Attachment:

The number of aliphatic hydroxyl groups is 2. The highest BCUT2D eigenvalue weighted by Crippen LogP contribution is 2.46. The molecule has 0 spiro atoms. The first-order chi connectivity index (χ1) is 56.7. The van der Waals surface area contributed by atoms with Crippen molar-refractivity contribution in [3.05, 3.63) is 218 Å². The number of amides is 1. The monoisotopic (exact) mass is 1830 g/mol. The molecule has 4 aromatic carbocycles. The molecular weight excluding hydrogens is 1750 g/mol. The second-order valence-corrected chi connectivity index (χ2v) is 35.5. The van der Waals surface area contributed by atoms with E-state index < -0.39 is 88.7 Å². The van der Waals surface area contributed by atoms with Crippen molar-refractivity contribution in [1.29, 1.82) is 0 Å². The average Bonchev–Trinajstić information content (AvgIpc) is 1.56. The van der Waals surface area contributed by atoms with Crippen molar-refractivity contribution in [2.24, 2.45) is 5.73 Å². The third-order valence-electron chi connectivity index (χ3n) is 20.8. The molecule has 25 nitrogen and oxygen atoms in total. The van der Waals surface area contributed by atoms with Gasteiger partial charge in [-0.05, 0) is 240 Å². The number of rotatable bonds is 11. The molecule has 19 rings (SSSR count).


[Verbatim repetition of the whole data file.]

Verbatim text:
The number of aliphatic hydroxyl groups is 2. The highest BCUT2D eigenvalue weighted by Crippen LogP contribution is 2.46. The molecule has 0 spiro atoms. The first-order chi connectivity index (χ1) is 56.7. The van der Waals surface area contributed by atoms with Crippen molar-refractivity contribution in [3.05, 3.63) is 218 Å². The number of amides is 1. The monoisotopic (exact) mass is 1830 g/mol. The molecule has 4 aromatic carbocycles. The molecular weight excluding hydrogens is 1750 g/mol. The second-order valence-corrected chi connectivity index (χ2v) is 35.5. The van der Waals surface area contributed by atoms with E-state index < -0.39 is 88.7 Å². The van der Waals surface area contributed by atoms with Crippen molar-refractivity contribution in [1.29, 1.82) is 0 Å². The average Bonchev–Trinajstić information content (AvgIpc) is 1.56. The van der Waals surface area contributed by atoms with Crippen molar-refractivity contribution in [2.24, 2.45) is 5.73 Å². The third-order valence-electron chi connectivity index (χ3n) is 20.8. The molecule has 25 nitrogen and oxygen atoms in total. The van der Waals surface area contributed by atoms with Gasteiger partial charge in [-0.05, 0) is 240 Å². The number of rotatable bonds is 11. The molecule has 19 rings (SSSR count).